President Bush\’s budget is largest in nation\’s history – even as it holds some spending far below previous levels.
WASHINGTON – Today, President Bush revealed his budget for the federal government for Fiscal Year 2005, which starts in October 2004. The $2.4 trillion budget marks a 3.5% increase over current spending levels.
Americans for Tax Reform (ATR), the nation\’s leading taxpayer advocacy organization, praised the proposal, but cautioned against excessive spending in defense and homeland security, especially pork-barrel spending hidden under the guise of national security.
"The president\’s budget is a good starting point," said Grover Norquist, who heads ATR in Washington , "but spending on non-defense discretionary items is still increasing far above levels during the 1990s. Congress needs to take a look at this proposal – which spends more than is produced by all the economies of South America, less Brazil – and break out the trimming shears, especially on agriculture, federal education, and in other departments where bureaucrats sleep on the job."
The President\’s proposal would boost military spending by 7% in 2005 and homeland security by 10%, including an 11% increase in FBI funding to support increased counterterrorism activities. The budget also holds the increase for all of the government\’s discretionary programs – those other than entitlements such as Social Security and Medicare – to 3.9 percent in 2005. Programs outside those two areas will be restrained to an overall increase of just 0.5 percent, below the rise in inflation, and some agencies will see actual cuts. The budget calls for outright spending cuts in seven of 16 Cabinet-level agencies, most greatly in The Agriculture Department (8.1 percent reduction) and the EPA (7.2 percent). The departments of Commerce, Health and Human Services, Justice, Transportation and Treasury would also see their funding for discretionary programs decrease in 2005 under the President\’s plan.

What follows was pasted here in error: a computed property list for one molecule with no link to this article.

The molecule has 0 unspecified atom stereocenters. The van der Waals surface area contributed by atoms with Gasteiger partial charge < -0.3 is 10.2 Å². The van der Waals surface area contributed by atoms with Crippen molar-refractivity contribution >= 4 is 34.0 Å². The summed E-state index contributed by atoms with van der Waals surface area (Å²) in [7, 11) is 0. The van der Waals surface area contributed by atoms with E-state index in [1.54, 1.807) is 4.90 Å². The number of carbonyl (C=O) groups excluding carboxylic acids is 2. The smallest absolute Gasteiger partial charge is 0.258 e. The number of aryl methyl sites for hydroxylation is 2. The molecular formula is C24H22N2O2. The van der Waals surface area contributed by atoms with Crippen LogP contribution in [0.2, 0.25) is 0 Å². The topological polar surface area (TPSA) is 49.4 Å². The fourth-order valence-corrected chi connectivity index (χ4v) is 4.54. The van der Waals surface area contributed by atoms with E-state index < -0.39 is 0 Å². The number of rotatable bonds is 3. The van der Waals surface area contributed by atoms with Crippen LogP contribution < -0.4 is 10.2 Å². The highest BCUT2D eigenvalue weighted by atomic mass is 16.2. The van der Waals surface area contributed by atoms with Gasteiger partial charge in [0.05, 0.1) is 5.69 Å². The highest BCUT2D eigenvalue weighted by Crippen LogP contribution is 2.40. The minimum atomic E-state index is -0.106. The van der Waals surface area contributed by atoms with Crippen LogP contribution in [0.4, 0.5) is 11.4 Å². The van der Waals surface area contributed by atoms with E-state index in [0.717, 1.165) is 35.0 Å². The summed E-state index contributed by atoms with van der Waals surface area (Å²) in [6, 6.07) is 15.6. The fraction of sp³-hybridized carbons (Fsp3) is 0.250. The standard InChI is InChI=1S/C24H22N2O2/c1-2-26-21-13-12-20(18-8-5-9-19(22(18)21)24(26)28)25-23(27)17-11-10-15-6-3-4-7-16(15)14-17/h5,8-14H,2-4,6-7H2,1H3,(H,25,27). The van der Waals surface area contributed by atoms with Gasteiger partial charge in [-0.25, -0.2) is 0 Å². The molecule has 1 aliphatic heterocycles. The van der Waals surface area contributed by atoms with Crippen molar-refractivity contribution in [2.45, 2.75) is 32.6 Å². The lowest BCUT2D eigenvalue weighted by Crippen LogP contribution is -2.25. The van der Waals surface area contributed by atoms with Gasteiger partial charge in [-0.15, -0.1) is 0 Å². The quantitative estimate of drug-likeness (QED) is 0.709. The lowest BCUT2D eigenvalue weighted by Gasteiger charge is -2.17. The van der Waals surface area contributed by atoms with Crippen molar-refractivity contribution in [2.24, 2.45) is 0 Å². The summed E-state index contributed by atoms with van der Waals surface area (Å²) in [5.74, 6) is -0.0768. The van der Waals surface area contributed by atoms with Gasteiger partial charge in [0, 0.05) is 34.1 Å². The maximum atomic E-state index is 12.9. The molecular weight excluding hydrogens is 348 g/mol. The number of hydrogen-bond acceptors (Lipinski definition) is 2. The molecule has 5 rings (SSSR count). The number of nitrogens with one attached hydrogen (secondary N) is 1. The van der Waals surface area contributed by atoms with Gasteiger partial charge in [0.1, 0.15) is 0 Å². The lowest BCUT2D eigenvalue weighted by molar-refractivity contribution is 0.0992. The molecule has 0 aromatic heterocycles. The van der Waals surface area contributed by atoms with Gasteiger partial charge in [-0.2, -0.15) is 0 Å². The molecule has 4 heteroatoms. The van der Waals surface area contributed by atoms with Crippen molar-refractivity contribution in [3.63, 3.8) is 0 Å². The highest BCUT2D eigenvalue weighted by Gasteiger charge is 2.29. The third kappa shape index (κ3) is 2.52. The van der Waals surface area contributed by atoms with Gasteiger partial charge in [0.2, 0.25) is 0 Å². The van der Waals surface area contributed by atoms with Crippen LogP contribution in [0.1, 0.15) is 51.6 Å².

Most remarkably, the President on Saturday called for all new spending hikes to be matched dollar for dollar with budget cuts. He stated: " To assure that Congress observes spending discipline, now and in the future, I propose making spending limits the law. This simple step would mean that every additional dollar the Congress wants to spend in excess of spending limits must be matched by a dollar in spending cuts elsewhere."
"President Bush took it to the congressional appropriators with his speech on Saturday," continued Norquist. "\’He basically said, \’You wanna spend more? Fine – just find new cuts to make up the new costs.\’ Now it\’s time to see how the big spenders like making spending limits the law. And it is the duty of every taxpayer group in the country to put pressure on Congress and the President to keep spending down."